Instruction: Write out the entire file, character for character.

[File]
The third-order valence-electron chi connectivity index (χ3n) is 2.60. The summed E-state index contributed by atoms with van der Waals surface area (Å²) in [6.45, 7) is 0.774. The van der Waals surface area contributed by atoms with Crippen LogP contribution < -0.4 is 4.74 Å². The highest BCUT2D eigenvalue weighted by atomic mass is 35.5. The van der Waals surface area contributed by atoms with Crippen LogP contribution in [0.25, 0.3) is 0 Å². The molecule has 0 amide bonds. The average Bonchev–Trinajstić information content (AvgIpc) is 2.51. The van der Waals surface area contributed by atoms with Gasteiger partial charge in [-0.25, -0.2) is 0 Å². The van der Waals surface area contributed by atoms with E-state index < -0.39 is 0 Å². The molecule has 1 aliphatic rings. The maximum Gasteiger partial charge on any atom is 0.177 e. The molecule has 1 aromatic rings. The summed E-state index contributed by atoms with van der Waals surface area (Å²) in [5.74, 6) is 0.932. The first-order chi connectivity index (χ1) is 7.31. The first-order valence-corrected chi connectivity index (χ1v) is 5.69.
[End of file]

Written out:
The third-order valence-electron chi connectivity index (χ3n) is 2.60. The summed E-state index contributed by atoms with van der Waals surface area (Å²) in [6.45, 7) is 0.774. The van der Waals surface area contributed by atoms with Crippen LogP contribution < -0.4 is 4.74 Å². The highest BCUT2D eigenvalue weighted by atomic mass is 35.5. The van der Waals surface area contributed by atoms with Crippen LogP contribution in [0.25, 0.3) is 0 Å². The molecule has 0 amide bonds. The average Bonchev–Trinajstić information content (AvgIpc) is 2.51. The van der Waals surface area contributed by atoms with Gasteiger partial charge in [-0.25, -0.2) is 0 Å². The van der Waals surface area contributed by atoms with E-state index < -0.39 is 0 Å². The molecule has 1 aliphatic rings. The maximum Gasteiger partial charge on any atom is 0.177 e. The molecule has 1 aromatic rings. The summed E-state index contributed by atoms with van der Waals surface area (Å²) in [5.74, 6) is 0.932. The first-order chi connectivity index (χ1) is 7.31. The first-order valence-corrected chi connectivity index (χ1v) is 5.69.